Presenting pursuit posters

Students present at Research Symposium


Amitha Nair, Assistant Sports Editor

Students who have done research over the summer have prepared for the research symposium. The Research Symposium consisted of students standing near their poster and delineating what research they had done. After the Y period on Oct. 21 passed, the posters will stay up for multiple weeks even without anyone to present them.

“The posters are left up for quite some time so that people can just wander through it and look at them and other members of the community and visitors can see them.” Dean of Studies and head organizer of the Research Symposium, Dr. Barbara Fishel said.

These posters are made to ensure that they are always independent, no matter how many weeks they stay up, it is easily understood even without a person standing by to answer any questions. These posters often inspire upper school students and even younger to pursue some sort of research in the future.

“Younger girls who aren’t yet able to go do research see that and then they think oh I mean that looks cool, I would like to do that,” Fishel said. “It is sort of a self-perpetuating kind of thing and encourages girls to figure out what they could do in a scientific field or any kind of research field.” 

On Oct. 21, senior Miranda Jefferds presented her findings to fellow students, teachers, and other people with connections to Hockaday. Jefferds pursued her passion in research the summer after junior year at Science Teacher Access to Resources at Southwestern (STARS), a two-month program where students are paired with a professional in their field of interest.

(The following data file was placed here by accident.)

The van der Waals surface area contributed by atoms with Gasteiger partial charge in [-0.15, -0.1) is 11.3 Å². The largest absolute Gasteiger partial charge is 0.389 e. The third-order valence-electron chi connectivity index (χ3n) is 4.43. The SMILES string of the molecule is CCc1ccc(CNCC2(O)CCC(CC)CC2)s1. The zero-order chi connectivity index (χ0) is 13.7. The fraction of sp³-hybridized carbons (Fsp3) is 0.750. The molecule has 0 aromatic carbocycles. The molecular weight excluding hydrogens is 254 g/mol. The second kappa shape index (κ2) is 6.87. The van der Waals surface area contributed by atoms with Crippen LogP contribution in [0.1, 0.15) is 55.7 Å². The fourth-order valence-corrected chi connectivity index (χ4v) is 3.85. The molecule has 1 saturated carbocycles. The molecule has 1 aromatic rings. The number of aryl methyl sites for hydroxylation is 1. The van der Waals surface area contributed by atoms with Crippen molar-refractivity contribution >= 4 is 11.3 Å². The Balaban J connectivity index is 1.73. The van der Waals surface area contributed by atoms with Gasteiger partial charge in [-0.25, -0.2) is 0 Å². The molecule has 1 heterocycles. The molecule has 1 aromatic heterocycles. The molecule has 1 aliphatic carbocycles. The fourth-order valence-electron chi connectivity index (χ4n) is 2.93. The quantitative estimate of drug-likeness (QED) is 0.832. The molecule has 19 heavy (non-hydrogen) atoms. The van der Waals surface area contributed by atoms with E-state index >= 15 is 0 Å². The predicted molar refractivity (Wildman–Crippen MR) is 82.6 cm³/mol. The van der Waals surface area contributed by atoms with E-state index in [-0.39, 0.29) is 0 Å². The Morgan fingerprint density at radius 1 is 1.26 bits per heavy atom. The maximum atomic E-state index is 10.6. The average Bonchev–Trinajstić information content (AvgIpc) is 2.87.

“I worked in the department of molecular biology at UT Southwestern and the lab investigated a bacteria called vibrio parahaemolyticus which is a gram-negative bacteria that is in contaminated seafood and when you eat it you get food poisoning,” Jefferds said. “My research project focused on the secretion system within the bacteria that led to it having these virulence factors which are basically like the factors that make it toxic to us.”

Jefferds made the poster she is presenting at the Research Symposium at the end of her summer program to present it at UT Southwestern Symposium.

“You really have to culminate your research and figure out what key points you want to highlight,” Jefferds said. “Then you have to identify the key materials and the methods that you used and what were the conclusion features in your experiment and organize it all into a poster that is going to be visually engaging.”

UT Southwestern was a common place of research for students over the summer. Juniors Angelina Dong and Christina Dong worked at the John Microbiology Lab at UT Southwestern.

“The main goal of our research and the lab’s research was to reprogram cells in the brain to functioning neurons to help replace those lost by neurodegenerative diseases like altizmers,” Angelina Dong said. “And turn microglia and astrocytes which are two types of glial cells into fully functioning neutrons.” 

The Dong sisters did not make a poster during their program but rather in addition to it.

“We have been preparing our poster for about a week and we talked about it with our mentor.” Christina Dong said.

The sisters also benefited from this research by gaining extensive knowledge about their junior year science course.

“We are taking AP biology this year and I really think that this research opportunity helped us get ready and get the foundation that we needed,” Angelina said. “It’s really cool to see how these concepts apply in the lab.”